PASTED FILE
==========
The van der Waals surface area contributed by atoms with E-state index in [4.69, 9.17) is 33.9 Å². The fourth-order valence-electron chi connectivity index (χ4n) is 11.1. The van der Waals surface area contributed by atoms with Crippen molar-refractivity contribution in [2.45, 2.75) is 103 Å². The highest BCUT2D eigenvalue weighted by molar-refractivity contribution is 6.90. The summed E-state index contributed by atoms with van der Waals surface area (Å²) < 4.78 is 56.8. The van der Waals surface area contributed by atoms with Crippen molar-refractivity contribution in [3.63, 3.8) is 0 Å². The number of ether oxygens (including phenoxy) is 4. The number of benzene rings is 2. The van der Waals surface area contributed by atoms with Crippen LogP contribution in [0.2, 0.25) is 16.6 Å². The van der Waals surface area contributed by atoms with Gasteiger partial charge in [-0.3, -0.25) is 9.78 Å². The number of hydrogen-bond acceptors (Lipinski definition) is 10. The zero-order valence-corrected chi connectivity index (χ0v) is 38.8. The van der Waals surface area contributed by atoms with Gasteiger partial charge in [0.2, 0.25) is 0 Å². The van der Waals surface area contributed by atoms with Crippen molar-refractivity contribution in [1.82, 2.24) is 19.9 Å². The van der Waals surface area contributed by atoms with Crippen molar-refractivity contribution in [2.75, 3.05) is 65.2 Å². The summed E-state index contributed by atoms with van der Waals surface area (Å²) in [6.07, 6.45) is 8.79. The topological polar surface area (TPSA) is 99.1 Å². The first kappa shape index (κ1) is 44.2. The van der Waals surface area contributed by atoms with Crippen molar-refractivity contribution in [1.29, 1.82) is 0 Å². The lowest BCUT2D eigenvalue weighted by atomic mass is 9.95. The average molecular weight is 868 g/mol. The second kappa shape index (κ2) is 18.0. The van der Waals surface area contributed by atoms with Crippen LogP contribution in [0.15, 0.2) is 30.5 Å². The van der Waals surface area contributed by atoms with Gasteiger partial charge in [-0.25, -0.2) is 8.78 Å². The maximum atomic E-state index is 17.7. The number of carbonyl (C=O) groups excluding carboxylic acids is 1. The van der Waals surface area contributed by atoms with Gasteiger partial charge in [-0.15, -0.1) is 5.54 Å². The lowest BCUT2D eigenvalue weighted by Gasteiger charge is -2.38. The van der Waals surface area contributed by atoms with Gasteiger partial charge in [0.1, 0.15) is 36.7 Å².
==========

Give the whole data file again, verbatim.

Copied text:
The van der Waals surface area contributed by atoms with E-state index in [4.69, 9.17) is 33.9 Å². The fourth-order valence-electron chi connectivity index (χ4n) is 11.1. The van der Waals surface area contributed by atoms with Crippen molar-refractivity contribution in [2.45, 2.75) is 103 Å². The highest BCUT2D eigenvalue weighted by molar-refractivity contribution is 6.90. The summed E-state index contributed by atoms with van der Waals surface area (Å²) < 4.78 is 56.8. The van der Waals surface area contributed by atoms with Crippen molar-refractivity contribution in [3.63, 3.8) is 0 Å². The number of ether oxygens (including phenoxy) is 4. The number of benzene rings is 2. The van der Waals surface area contributed by atoms with Crippen LogP contribution in [0.2, 0.25) is 16.6 Å². The van der Waals surface area contributed by atoms with Gasteiger partial charge in [-0.3, -0.25) is 9.78 Å². The number of hydrogen-bond acceptors (Lipinski definition) is 10. The zero-order valence-corrected chi connectivity index (χ0v) is 38.8. The van der Waals surface area contributed by atoms with Gasteiger partial charge in [0.2, 0.25) is 0 Å². The van der Waals surface area contributed by atoms with Crippen molar-refractivity contribution in [1.82, 2.24) is 19.9 Å². The van der Waals surface area contributed by atoms with Crippen molar-refractivity contribution in [2.75, 3.05) is 65.2 Å². The summed E-state index contributed by atoms with van der Waals surface area (Å²) in [6.07, 6.45) is 8.79. The topological polar surface area (TPSA) is 99.1 Å². The first kappa shape index (κ1) is 44.2. The van der Waals surface area contributed by atoms with Crippen molar-refractivity contribution in [1.29, 1.82) is 0 Å². The lowest BCUT2D eigenvalue weighted by atomic mass is 9.95. The average molecular weight is 868 g/mol. The second kappa shape index (κ2) is 18.0. The van der Waals surface area contributed by atoms with Crippen LogP contribution in [0.15, 0.2) is 30.5 Å². The van der Waals surface area contributed by atoms with Gasteiger partial charge in [-0.25, -0.2) is 8.78 Å². The maximum atomic E-state index is 17.7. The number of carbonyl (C=O) groups excluding carboxylic acids is 1. The van der Waals surface area contributed by atoms with Gasteiger partial charge in [-0.15, -0.1) is 5.54 Å². The lowest BCUT2D eigenvalue weighted by Gasteiger charge is -2.38. The van der Waals surface area contributed by atoms with Gasteiger partial charge in [0.1, 0.15) is 36.7 Å².